This is one gift not to share at Christmas!
When Norovirus strikes it closes a hospital ward for an average of five to seven days.
Every Winter the debilitating bug, Norovirus heads to hospitals in all regions. Each year hundreds of hospital wards across the UK are forced to close as medical staff work to treat those with the bug and try to prevent it spreading.
The bug, which is known as the winter vomiting bug, is more prevalent during the colder months although hospitals do face outbreaks throughout the year, causes projectile vomiting and watery diarrhoea
Health experts are urging people to take a series of simple steps to protect themselves from contracting the bug. Norovirus spreads very easily in public places such as hospitals, nursing homes, and schools,where many have compromised immune systems anyway.
Norovirus spreads if small particles of vomit or faeces from an infected person get into your mouth from eating contaminated food or being in contact with someone with it. Even touching a contaminated surface or object can spread it.
Norovirus and other sickness bugs can have a significant impact on patients in hospital and staff ask visitors not to attend if they have experienced symptoms of diarrhoea and vomiting within the last 48 hours.
Anyone who is due to attend an appointment and have had symptoms within the last 48 hours should contact the team they are due to be visiting.
Also , if you are experiencing diarrhoea and vomiting, you are asked to avoid attending A&E, and if you must go you are please asked to advise staff of your symptoms.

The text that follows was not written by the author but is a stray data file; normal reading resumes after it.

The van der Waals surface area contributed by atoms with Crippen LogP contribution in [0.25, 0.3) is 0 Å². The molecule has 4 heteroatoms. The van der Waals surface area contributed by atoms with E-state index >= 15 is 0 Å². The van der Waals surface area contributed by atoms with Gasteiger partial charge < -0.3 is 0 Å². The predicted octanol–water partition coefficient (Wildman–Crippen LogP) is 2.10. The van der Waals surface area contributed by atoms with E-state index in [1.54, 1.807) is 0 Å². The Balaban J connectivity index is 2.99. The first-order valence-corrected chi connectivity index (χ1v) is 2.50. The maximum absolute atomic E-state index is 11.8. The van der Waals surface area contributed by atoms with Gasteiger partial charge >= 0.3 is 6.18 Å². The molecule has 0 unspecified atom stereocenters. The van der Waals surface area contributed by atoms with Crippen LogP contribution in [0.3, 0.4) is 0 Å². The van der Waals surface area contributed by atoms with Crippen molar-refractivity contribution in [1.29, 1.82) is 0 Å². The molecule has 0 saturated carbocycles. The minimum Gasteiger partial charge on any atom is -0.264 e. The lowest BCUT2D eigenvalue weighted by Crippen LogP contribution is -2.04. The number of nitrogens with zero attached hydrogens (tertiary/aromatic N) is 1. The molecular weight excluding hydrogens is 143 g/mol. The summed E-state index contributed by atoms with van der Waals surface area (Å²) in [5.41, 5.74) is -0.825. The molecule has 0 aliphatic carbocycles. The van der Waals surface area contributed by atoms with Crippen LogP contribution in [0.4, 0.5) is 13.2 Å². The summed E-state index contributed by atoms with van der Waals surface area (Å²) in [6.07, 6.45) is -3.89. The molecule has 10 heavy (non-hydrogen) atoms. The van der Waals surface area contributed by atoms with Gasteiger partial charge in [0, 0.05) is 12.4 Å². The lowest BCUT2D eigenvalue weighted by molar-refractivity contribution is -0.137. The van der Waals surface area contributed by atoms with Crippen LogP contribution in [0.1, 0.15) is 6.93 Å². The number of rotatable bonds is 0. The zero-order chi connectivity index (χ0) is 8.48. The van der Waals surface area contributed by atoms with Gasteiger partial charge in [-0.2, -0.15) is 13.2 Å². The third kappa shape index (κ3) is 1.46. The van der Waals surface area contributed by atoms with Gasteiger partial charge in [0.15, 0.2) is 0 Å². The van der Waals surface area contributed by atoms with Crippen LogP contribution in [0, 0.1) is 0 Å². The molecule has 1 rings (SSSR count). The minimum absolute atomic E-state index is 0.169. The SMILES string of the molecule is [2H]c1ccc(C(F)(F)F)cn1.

Outbreaks of the virus cause ward closures, meaning people aren’t able to visit their loved ones . Norovirus, can have a serious impact on patients, in particular, frail and elderly patients.
Norovirus spreads easily through touch, so good hand hygiene – making sure you use soap and water to clean your hands – is very important. Always use the hand gel provided at the entrance to the ward.
How do you prevent yourself from getting Norovirus ?
Wash your hands or use antibacterial hand gel.
Norovirus can be very unpleasant but it usually clears up by itself in a few days. You can normally look after yourself or your child at home.
Try to avoid going to your GP, as norovirus can spread to others very easily. Call your GP or NHS 111 if you’re concerned or need any advice.
Symptoms of norovirus
You’re likely to have norovirus if you experience:
- suddenly feeling sick
- projectile vomiting
- watery diarrhoea
Some people also have a slight fever, headaches painful stomach cramps and aching limbs. The symptoms appear one to two days after you become infected and typically last for up to two or three days.
What to do if you do get the bug?
The best thing to do is to stay at home, there’s no cure for norovirus, so it’s best to let it run its course.
You only need medical advice if there’s a risk of a more serious problem.
To ease symptoms of Norovirus
- Drink plenty of fluids to avoid dehydration. You need to drink more than usual to replace the fluids lost from vomiting and diarrhoea – as well as water, adults could also try fruit juice and soup.
- Avoid giving fizzy drinks or fruit juice to children as it can make their diarrhoea worse.
- Babies should continue to feed as usual, either with breast milk or other milk feeds.
- Take paracetemol for any fever or aches and pains.
- Get plenty of rest.
- If you feel like eating, eat plain foods, such as soup, rice, pasta and bread.
- Use special rehydration drinks made from sachets bought from pharmacies if you have signs of dehydration, such as a dry mouth or dark urine
- Adults can take antidiarrhoeal and/or anti-vomiting medication check the medicine leaflet or ask or your pharmacist or GP for advice before trying them.
If in doubt, stay away
It’s not a nice bug for Christmas !!